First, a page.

The following is a typical output from when I was doing some work on Cinnamon. I have deliberately chosen to show something a little more complex than you will see with my applets to show its power - you should not worry about the details! It was actually after a second attempt at merging in a pull request from somebody elses repository having created a new branch for my testing (development) and a extra branch for a particular test when I was investigating a menu problem with Cinnamon (menu-issue).

You will note that gitk provides a lot of information:

At the top left panel is a list of all the commits with their commit messages and the two panels to the right identify the author and the date. The commits are linked to their parents and children. The position of master, the remote and branches are shown with the active branch in bold. The tags are also shown.

Below is full information on the highlighted commit at the top and the changes in every file is normally shown below although it can easily be switched to show a tree on the right with view to the left where every file can be examined.

I am not going into gitk more here as there are two excellent pages of explanation already

Finding a list of tags. Now lets go back to NUMA version 2.4.2 which was the one used for 18 months with Cinnamon versions up to 2.8. First we look and see exactly what the tag is before by git tag we call checkout:

pcurtis@defiant:~/cinnamon-applets$ git tag
[1]+ Done

Using checkout to load an earlier snapshot into the working folder. We can now checkout NUMA-2.4.2

pcurtis@defiant:~/cinnamon-applets$ git checkout NUMA-2.4.2
Note: checking out 'NUMA-2.4.2'.

You are in 'detached HEAD' state. You can look around, make experimental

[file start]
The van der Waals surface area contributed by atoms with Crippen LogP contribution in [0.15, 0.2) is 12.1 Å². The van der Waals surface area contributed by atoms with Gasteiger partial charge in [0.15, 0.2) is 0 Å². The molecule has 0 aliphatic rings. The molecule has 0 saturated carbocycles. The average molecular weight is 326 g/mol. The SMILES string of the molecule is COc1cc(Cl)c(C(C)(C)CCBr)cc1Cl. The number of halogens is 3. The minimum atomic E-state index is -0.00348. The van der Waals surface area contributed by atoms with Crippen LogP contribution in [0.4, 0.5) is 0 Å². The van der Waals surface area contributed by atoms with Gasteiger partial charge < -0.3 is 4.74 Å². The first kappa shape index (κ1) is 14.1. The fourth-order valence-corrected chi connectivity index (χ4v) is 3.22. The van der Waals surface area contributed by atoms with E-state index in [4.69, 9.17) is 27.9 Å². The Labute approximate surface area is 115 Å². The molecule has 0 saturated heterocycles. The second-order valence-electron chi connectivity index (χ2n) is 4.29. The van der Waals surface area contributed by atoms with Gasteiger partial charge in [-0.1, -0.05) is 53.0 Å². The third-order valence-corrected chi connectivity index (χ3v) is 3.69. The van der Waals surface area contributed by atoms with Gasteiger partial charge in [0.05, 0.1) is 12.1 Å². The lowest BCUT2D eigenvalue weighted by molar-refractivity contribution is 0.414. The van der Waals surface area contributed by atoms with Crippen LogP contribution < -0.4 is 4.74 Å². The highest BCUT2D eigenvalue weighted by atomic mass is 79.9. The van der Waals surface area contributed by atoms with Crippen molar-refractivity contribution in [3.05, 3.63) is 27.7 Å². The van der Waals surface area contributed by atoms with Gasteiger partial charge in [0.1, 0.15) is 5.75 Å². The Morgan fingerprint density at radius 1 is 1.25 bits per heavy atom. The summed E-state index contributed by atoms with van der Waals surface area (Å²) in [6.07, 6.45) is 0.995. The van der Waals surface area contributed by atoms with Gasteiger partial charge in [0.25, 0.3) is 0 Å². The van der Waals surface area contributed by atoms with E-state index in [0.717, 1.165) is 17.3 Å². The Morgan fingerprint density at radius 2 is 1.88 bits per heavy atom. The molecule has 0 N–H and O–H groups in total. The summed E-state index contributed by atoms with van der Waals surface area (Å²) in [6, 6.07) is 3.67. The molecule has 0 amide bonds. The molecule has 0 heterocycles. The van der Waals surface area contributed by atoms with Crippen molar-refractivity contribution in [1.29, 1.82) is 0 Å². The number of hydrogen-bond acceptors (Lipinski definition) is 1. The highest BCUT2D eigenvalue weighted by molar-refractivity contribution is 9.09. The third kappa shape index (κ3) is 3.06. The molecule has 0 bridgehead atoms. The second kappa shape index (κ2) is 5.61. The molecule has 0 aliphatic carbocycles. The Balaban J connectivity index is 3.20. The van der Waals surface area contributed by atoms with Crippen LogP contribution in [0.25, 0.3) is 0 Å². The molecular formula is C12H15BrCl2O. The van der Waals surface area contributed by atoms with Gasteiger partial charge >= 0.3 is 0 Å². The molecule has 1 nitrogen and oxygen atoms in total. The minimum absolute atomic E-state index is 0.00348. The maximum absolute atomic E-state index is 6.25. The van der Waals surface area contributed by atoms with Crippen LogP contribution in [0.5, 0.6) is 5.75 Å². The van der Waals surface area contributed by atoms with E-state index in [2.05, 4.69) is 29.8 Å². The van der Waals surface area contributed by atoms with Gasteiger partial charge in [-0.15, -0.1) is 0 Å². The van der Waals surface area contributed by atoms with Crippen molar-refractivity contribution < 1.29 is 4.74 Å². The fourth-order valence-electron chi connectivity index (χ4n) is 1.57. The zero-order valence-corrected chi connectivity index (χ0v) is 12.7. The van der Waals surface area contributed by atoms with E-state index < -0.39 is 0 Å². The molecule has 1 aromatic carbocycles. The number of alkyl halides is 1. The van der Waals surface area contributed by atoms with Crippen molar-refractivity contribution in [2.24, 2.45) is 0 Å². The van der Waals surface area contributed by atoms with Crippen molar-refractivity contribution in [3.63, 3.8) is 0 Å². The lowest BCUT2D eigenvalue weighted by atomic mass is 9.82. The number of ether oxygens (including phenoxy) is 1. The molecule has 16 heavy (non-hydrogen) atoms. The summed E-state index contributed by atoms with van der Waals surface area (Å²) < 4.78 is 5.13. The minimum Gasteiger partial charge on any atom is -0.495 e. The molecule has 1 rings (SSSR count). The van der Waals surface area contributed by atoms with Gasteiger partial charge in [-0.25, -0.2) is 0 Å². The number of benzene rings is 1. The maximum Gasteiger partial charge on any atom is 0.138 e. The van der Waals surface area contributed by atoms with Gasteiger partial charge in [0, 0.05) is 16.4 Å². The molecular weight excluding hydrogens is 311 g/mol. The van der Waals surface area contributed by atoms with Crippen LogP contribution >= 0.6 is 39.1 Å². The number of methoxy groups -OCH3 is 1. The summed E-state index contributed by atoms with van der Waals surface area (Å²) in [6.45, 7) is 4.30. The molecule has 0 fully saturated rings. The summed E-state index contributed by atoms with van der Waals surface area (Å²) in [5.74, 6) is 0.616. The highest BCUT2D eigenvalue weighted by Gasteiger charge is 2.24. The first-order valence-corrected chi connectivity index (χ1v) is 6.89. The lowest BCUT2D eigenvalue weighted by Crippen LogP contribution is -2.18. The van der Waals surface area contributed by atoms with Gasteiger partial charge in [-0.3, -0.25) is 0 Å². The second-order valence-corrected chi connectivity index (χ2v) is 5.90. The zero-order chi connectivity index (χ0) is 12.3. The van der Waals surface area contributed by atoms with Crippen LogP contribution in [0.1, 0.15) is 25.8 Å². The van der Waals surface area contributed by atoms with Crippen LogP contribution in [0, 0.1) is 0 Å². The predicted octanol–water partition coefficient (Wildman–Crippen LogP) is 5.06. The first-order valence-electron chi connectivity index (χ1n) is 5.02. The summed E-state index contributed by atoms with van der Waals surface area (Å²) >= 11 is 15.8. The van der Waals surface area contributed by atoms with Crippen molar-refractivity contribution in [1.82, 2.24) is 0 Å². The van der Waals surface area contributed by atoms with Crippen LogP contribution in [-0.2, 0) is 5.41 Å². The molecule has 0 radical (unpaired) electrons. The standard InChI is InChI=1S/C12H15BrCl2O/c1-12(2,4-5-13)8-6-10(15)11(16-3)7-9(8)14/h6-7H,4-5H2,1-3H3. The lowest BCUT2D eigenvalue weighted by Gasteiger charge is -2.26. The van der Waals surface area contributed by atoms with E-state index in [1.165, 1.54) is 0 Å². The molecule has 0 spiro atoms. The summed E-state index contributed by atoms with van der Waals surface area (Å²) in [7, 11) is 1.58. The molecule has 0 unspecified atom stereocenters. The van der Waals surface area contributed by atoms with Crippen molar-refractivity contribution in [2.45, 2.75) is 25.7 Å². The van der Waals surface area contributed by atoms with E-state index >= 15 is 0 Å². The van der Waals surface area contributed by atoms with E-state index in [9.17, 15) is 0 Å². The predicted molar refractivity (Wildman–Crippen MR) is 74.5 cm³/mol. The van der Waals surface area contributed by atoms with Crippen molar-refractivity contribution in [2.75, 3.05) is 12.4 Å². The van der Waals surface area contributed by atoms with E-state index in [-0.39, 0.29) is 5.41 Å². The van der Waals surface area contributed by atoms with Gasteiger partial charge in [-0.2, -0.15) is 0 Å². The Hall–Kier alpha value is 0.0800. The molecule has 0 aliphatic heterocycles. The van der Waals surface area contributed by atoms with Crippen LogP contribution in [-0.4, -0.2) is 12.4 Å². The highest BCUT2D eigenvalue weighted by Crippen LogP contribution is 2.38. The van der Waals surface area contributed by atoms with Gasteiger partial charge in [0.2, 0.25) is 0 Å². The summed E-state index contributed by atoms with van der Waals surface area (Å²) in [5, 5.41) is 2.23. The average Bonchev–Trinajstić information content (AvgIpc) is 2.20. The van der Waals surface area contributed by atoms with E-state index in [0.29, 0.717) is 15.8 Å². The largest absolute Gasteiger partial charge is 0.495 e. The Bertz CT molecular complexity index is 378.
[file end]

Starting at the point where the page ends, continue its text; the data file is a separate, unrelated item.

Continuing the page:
changes and commit them, and you can discard any commits you make in this
state without impacting any branches by performing another checkout.

If you want to create a new branch to retain commits you create, you may
do so (now or later) by using -b with the checkout command again. Example:

git checkout -b <new-branch-name>

HEAD is now at bc5b1e3... 2.4.2 Changes to automatically select first active interface at start-up Uploaded 6 May 2014

And you can now see the change with gitk or look at the files in an editor. It is sensible to use gitk to follow even the simple changes here to get a feeling of what is going on and to be able to see the features of each individual commit (remember to refresh gitk from the file menu). I have found it very useful, arguably essential for me, to understand Git although it could be considered an overkill at this point

Using checkout to return to the current version. Time to go back to the current version which is master using checkout

pcurtis@defiant:~/cinnamon-applets$ git checkout master
Previous HEAD position was bc5b1e3... 2.4.2 Changes to automatically select first active interface at start-up Uploaded 6 May 2014
Switched to branch 'master'
Your branch is up-to-date with 'origin/master'.

Have a look at the files and use gitk and you will find everything is as it was when you cloned it - easy wasn't it?

Exploring setting up branches and merging conflicts: The following is left here until I can get something better to show setting up two branches, editing a file called git_applet_intro.txt in both untill they are in conflict and merging then cleaning up.

pcurtis@matrix:~$ cd cinnamon-applets
pcurtis@matrix:~/cinnamon-applets$ git status
On branch master
Your branch is ahead of 'origin/master' by 3 commits.
(use "git push" to publish your local commits)

Changes to be committed:
(use "git reset HEAD <file>..." to unstage)

new file: git_applet_intro.txt

pcurtis@matrix:~/cinnamon-applets$ gitk &
[1] 6049

pcurtis@matrix:~/cinnamon-applets$ git commit -a -m "Add help file"